Northwestern University

Thu 2:00 PM

McCormick Robotics Speaker Series: Ram Vasudevan

Ram Vasudevan headshot

When: Thursday, October 11, 2018
2:00 PM - 3:00 PM  

Where: Mudd Hall ( formerly Seeley G. Mudd Library), 2210, 2233 Tech Drive, Evanston, IL 60208 map it

Audience: Faculty/Staff - Student - Post Docs/Docs - Graduate Students

Contact: Jarvis Schultz   847.491.5474

Group: Master of Science in Robotics

Category: Academic



Infinite Dimensional Optimization for Modeling, Estimation, and Control of Robotic Systems


Autonomous systems offer the promise of providing greater safety and access for people throughout the world. Unfortunately the broad deployment of such systems has been hindered due to lack of certified algorithms for system identification, estimation, and control. This is due in large part to the nonlinearity of the dynamics of these systems.

In this talk, we describe three techniques to address this challenge. First, we present a modeling method that allows one to represent a nonlinear system as a linear system in the infinite-dimensional space of real-valued functions. This approach, which is applied to identify models of soft robotic systems, enables one to construct models of nonlinear systems via linear regression on observed data. Second, we describe a measure-theoretic technique that allows one to represent polynomial optimization problems as linear programs in infinite-dimensions. This approach, which is applied to solve Pose-Graph and Landmark simultaneous localization and mapping problems, enables one to globally optimize non-convex polynomial optimization problems without initialization. Finally, we present a measure-theoretic method to compute the reachable set of high-dimensional nonlinear systems using an infinite dimensional linear program. This approach, which is applied to real-time, control of autonomous vehicles, enables one to perform provably safe control.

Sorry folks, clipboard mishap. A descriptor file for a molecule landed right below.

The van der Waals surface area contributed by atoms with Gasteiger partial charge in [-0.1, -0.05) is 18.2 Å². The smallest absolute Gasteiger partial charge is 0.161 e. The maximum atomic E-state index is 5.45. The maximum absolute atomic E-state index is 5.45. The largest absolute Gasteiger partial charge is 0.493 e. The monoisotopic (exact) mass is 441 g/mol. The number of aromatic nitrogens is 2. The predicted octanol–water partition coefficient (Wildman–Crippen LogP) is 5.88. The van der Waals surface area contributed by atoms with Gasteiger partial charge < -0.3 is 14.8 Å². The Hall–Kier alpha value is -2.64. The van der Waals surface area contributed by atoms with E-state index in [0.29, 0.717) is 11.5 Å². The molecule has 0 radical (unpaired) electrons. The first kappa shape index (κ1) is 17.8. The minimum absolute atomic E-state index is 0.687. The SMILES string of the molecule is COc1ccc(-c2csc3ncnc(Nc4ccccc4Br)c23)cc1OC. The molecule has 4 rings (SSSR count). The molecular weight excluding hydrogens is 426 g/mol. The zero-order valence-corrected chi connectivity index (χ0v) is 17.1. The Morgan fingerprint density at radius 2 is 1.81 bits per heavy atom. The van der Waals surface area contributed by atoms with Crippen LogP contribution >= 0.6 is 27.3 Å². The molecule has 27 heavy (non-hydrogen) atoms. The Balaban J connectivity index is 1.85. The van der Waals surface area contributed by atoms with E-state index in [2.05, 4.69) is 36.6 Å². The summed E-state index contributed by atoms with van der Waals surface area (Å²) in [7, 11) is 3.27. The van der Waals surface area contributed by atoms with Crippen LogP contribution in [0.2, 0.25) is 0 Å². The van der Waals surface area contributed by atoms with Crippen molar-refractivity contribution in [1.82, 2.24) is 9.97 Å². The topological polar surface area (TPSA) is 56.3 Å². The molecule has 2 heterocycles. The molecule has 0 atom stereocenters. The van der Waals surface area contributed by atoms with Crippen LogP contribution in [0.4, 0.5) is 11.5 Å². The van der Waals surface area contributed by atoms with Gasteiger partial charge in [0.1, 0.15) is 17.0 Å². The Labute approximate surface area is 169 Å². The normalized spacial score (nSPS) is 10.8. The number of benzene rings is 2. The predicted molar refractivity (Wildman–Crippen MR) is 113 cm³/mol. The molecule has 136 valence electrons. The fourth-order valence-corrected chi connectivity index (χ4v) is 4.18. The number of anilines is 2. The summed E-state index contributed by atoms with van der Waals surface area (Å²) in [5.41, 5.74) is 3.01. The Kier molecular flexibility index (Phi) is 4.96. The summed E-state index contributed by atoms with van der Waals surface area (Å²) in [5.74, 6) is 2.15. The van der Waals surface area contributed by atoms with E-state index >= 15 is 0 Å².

Ram Vasudevan is an assistant professor in Mechanical Engineering at the University of Michigan. He received a BS in Electrical Engineering and Computer Sciences in 2006, an MS degree in Electrical Engineering in 2009, and a PhD in Electrical Engineering in 2012 all from the University of California, Berkeley. He is a recipient of the NSF Career Award in 2018 and the ONR Young Investigator Award in 2018. His research interests include dynamical systems, optimization, and robotics especially with applications involving human interaction.


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